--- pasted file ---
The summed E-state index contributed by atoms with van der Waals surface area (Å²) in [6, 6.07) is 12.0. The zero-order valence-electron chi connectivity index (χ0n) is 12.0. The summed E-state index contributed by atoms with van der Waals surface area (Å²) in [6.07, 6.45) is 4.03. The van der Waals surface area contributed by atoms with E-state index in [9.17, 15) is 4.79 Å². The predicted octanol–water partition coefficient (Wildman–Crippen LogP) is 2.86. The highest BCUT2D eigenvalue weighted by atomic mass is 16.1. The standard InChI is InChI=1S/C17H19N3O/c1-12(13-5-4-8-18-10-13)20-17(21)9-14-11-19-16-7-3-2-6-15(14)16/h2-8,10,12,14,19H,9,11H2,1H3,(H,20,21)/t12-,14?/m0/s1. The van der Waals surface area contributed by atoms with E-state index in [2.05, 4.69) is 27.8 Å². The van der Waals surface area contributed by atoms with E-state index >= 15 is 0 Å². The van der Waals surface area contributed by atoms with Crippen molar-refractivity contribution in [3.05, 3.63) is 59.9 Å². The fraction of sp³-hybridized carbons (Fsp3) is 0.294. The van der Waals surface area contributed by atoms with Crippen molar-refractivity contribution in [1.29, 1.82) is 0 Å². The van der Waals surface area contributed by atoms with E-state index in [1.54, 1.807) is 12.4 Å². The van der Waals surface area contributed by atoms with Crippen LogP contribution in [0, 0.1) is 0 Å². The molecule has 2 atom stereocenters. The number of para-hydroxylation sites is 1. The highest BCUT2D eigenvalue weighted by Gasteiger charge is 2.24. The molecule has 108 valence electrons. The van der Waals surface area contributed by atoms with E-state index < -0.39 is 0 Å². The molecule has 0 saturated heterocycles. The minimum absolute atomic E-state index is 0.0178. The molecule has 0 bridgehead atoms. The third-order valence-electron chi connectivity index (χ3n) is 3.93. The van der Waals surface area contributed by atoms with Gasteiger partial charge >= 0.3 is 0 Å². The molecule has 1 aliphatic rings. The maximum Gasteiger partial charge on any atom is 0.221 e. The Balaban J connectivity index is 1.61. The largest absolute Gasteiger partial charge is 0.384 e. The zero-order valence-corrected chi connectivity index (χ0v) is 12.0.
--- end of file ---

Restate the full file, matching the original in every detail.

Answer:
The summed E-state index contributed by atoms with van der Waals surface area (Å²) in [6, 6.07) is 12.0. The zero-order valence-electron chi connectivity index (χ0n) is 12.0. The summed E-state index contributed by atoms with van der Waals surface area (Å²) in [6.07, 6.45) is 4.03. The van der Waals surface area contributed by atoms with E-state index in [9.17, 15) is 4.79 Å². The predicted octanol–water partition coefficient (Wildman–Crippen LogP) is 2.86. The highest BCUT2D eigenvalue weighted by atomic mass is 16.1. The standard InChI is InChI=1S/C17H19N3O/c1-12(13-5-4-8-18-10-13)20-17(21)9-14-11-19-16-7-3-2-6-15(14)16/h2-8,10,12,14,19H,9,11H2,1H3,(H,20,21)/t12-,14?/m0/s1. The van der Waals surface area contributed by atoms with E-state index in [2.05, 4.69) is 27.8 Å². The van der Waals surface area contributed by atoms with E-state index >= 15 is 0 Å². The van der Waals surface area contributed by atoms with Crippen molar-refractivity contribution in [3.05, 3.63) is 59.9 Å². The fraction of sp³-hybridized carbons (Fsp3) is 0.294. The van der Waals surface area contributed by atoms with Crippen molar-refractivity contribution in [1.29, 1.82) is 0 Å². The van der Waals surface area contributed by atoms with E-state index in [1.54, 1.807) is 12.4 Å². The van der Waals surface area contributed by atoms with Crippen LogP contribution in [0, 0.1) is 0 Å². The molecule has 2 atom stereocenters. The number of para-hydroxylation sites is 1. The highest BCUT2D eigenvalue weighted by Gasteiger charge is 2.24. The molecule has 108 valence electrons. The van der Waals surface area contributed by atoms with E-state index < -0.39 is 0 Å². The molecule has 0 saturated heterocycles. The minimum absolute atomic E-state index is 0.0178. The molecule has 0 bridgehead atoms. The third-order valence-electron chi connectivity index (χ3n) is 3.93. The van der Waals surface area contributed by atoms with Gasteiger partial charge >= 0.3 is 0 Å². The molecule has 1 aliphatic rings. The maximum Gasteiger partial charge on any atom is 0.221 e. The Balaban J connectivity index is 1.61. The largest absolute Gasteiger partial charge is 0.384 e. The zero-order valence-corrected chi connectivity index (χ0v) is 12.0.